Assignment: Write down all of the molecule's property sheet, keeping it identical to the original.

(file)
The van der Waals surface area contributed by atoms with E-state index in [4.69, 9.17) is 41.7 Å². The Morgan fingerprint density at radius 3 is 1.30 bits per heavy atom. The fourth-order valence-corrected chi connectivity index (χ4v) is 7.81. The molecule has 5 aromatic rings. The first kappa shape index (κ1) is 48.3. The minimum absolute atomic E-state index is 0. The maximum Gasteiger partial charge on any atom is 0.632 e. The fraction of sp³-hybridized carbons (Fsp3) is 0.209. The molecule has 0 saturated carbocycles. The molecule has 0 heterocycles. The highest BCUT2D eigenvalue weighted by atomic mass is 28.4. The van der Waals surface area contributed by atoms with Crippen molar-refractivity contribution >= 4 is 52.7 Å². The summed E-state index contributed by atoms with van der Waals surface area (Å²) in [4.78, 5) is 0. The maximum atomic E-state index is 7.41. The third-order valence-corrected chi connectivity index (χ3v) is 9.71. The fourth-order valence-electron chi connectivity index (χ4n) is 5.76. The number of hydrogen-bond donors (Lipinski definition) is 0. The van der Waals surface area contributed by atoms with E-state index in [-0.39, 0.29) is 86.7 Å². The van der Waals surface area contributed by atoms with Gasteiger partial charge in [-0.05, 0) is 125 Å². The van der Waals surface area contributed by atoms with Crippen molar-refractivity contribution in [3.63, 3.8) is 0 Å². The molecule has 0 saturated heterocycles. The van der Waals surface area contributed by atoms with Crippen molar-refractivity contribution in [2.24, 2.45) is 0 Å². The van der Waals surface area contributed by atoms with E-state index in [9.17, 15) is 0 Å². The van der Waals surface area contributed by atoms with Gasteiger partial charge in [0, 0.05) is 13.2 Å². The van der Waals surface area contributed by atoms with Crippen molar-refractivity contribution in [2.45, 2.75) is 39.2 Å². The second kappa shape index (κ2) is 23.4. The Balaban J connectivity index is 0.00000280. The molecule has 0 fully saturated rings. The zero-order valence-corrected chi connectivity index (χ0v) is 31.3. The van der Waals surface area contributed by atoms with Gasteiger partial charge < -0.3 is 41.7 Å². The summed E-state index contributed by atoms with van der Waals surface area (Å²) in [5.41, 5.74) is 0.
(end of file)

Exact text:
The van der Waals surface area contributed by atoms with E-state index in [4.69, 9.17) is 41.7 Å². The Morgan fingerprint density at radius 3 is 1.30 bits per heavy atom. The fourth-order valence-corrected chi connectivity index (χ4v) is 7.81. The molecule has 5 aromatic rings. The first kappa shape index (κ1) is 48.3. The minimum absolute atomic E-state index is 0. The maximum Gasteiger partial charge on any atom is 0.632 e. The fraction of sp³-hybridized carbons (Fsp3) is 0.209. The molecule has 0 saturated carbocycles. The molecule has 0 heterocycles. The highest BCUT2D eigenvalue weighted by atomic mass is 28.4. The van der Waals surface area contributed by atoms with Crippen molar-refractivity contribution >= 4 is 52.7 Å². The summed E-state index contributed by atoms with van der Waals surface area (Å²) in [4.78, 5) is 0. The maximum atomic E-state index is 7.41. The third-order valence-corrected chi connectivity index (χ3v) is 9.71. The fourth-order valence-electron chi connectivity index (χ4n) is 5.76. The number of hydrogen-bond donors (Lipinski definition) is 0. The van der Waals surface area contributed by atoms with E-state index in [-0.39, 0.29) is 86.7 Å². The van der Waals surface area contributed by atoms with Gasteiger partial charge in [-0.05, 0) is 125 Å². The van der Waals surface area contributed by atoms with Crippen molar-refractivity contribution in [3.63, 3.8) is 0 Å². The molecule has 0 saturated heterocycles. The van der Waals surface area contributed by atoms with Crippen molar-refractivity contribution in [2.24, 2.45) is 0 Å². The van der Waals surface area contributed by atoms with E-state index in [9.17, 15) is 0 Å². The van der Waals surface area contributed by atoms with Gasteiger partial charge in [0, 0.05) is 13.2 Å². The van der Waals surface area contributed by atoms with Crippen molar-refractivity contribution in [2.45, 2.75) is 39.2 Å². The second kappa shape index (κ2) is 23.4. The Balaban J connectivity index is 0.00000280. The molecule has 0 fully saturated rings. The zero-order valence-corrected chi connectivity index (χ0v) is 31.3. The van der Waals surface area contributed by atoms with Gasteiger partial charge < -0.3 is 41.7 Å². The summed E-state index contributed by atoms with van der Waals surface area (Å²) in [5.41, 5.74) is 0.